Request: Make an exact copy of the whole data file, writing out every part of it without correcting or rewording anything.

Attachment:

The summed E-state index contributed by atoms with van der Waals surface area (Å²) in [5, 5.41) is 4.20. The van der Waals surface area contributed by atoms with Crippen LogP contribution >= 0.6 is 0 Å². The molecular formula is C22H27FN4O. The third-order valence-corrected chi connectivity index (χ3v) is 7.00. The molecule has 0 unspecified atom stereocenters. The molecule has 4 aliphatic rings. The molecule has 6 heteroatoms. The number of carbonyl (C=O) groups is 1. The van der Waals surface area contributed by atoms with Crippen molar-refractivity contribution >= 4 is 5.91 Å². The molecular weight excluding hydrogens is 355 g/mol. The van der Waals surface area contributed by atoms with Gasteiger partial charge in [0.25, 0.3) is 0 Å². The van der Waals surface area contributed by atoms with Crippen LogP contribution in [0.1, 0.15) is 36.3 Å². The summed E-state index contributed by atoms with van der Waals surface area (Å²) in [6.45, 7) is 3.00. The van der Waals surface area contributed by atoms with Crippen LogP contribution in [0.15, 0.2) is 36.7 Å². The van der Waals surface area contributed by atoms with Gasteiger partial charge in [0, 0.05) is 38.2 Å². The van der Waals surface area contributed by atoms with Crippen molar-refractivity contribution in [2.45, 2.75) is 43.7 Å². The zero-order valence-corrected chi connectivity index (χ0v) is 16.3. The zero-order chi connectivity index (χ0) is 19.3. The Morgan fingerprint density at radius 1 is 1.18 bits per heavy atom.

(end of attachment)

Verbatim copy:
The summed E-state index contributed by atoms with van der Waals surface area (Å²) in [5, 5.41) is 4.20. The van der Waals surface area contributed by atoms with Crippen LogP contribution >= 0.6 is 0 Å². The molecular formula is C22H27FN4O. The third-order valence-corrected chi connectivity index (χ3v) is 7.00. The molecule has 0 unspecified atom stereocenters. The molecule has 4 aliphatic rings. The molecule has 6 heteroatoms. The number of carbonyl (C=O) groups is 1. The van der Waals surface area contributed by atoms with Crippen molar-refractivity contribution >= 4 is 5.91 Å². The molecular weight excluding hydrogens is 355 g/mol. The van der Waals surface area contributed by atoms with Gasteiger partial charge in [0.25, 0.3) is 0 Å². The van der Waals surface area contributed by atoms with Crippen LogP contribution in [0.1, 0.15) is 36.3 Å². The summed E-state index contributed by atoms with van der Waals surface area (Å²) in [6.45, 7) is 3.00. The van der Waals surface area contributed by atoms with Crippen LogP contribution in [0.15, 0.2) is 36.7 Å². The van der Waals surface area contributed by atoms with Gasteiger partial charge in [0, 0.05) is 38.2 Å². The van der Waals surface area contributed by atoms with Crippen molar-refractivity contribution in [2.45, 2.75) is 43.7 Å². The zero-order valence-corrected chi connectivity index (χ0v) is 16.3. The zero-order chi connectivity index (χ0) is 19.3. The Morgan fingerprint density at radius 1 is 1.18 bits per heavy atom.